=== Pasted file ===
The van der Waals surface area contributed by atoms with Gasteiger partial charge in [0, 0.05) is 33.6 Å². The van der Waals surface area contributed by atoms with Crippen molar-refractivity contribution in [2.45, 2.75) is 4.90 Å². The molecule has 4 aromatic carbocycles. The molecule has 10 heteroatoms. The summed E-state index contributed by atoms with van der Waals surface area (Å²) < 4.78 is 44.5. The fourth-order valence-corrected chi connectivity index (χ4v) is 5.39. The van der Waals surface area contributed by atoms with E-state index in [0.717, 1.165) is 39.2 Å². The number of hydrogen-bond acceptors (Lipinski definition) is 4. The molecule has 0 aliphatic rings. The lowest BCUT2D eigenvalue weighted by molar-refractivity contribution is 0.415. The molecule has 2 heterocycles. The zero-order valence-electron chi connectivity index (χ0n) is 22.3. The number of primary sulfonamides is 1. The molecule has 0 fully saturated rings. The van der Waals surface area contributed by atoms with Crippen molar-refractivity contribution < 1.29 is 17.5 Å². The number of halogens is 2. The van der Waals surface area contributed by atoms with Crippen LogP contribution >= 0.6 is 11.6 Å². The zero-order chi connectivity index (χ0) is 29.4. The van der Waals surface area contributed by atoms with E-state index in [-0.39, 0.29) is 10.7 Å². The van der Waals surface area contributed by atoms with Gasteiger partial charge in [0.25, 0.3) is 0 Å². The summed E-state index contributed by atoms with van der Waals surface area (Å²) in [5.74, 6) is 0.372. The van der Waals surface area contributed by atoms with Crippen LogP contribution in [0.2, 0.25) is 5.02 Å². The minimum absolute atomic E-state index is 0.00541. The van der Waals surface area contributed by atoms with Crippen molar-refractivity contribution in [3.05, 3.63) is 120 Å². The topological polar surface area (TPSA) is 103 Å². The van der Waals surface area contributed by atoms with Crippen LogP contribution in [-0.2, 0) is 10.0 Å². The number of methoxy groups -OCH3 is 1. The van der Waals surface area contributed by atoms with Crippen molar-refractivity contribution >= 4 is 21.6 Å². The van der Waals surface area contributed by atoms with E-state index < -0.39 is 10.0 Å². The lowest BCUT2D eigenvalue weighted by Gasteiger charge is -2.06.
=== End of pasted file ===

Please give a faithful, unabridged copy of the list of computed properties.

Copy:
The van der Waals surface area contributed by atoms with Gasteiger partial charge in [0, 0.05) is 33.6 Å². The van der Waals surface area contributed by atoms with Crippen molar-refractivity contribution in [2.45, 2.75) is 4.90 Å². The molecule has 4 aromatic carbocycles. The molecule has 10 heteroatoms. The summed E-state index contributed by atoms with van der Waals surface area (Å²) < 4.78 is 44.5. The fourth-order valence-corrected chi connectivity index (χ4v) is 5.39. The van der Waals surface area contributed by atoms with E-state index in [0.717, 1.165) is 39.2 Å². The number of hydrogen-bond acceptors (Lipinski definition) is 4. The molecule has 0 aliphatic rings. The lowest BCUT2D eigenvalue weighted by molar-refractivity contribution is 0.415. The molecule has 2 heterocycles. The zero-order valence-electron chi connectivity index (χ0n) is 22.3. The number of primary sulfonamides is 1. The molecule has 0 fully saturated rings. The van der Waals surface area contributed by atoms with Crippen molar-refractivity contribution < 1.29 is 17.5 Å². The number of halogens is 2. The van der Waals surface area contributed by atoms with Crippen LogP contribution >= 0.6 is 11.6 Å². The zero-order chi connectivity index (χ0) is 29.4. The van der Waals surface area contributed by atoms with E-state index in [-0.39, 0.29) is 10.7 Å². The van der Waals surface area contributed by atoms with Gasteiger partial charge in [0.25, 0.3) is 0 Å². The summed E-state index contributed by atoms with van der Waals surface area (Å²) in [5.74, 6) is 0.372. The van der Waals surface area contributed by atoms with Crippen LogP contribution in [0.2, 0.25) is 5.02 Å². The minimum absolute atomic E-state index is 0.00541. The van der Waals surface area contributed by atoms with Crippen molar-refractivity contribution in [3.05, 3.63) is 120 Å². The topological polar surface area (TPSA) is 103 Å². The van der Waals surface area contributed by atoms with Crippen LogP contribution in [-0.2, 0) is 10.0 Å². The number of methoxy groups -OCH3 is 1. The van der Waals surface area contributed by atoms with Crippen molar-refractivity contribution >= 4 is 21.6 Å². The van der Waals surface area contributed by atoms with E-state index < -0.39 is 10.0 Å². The lowest BCUT2D eigenvalue weighted by Gasteiger charge is -2.06.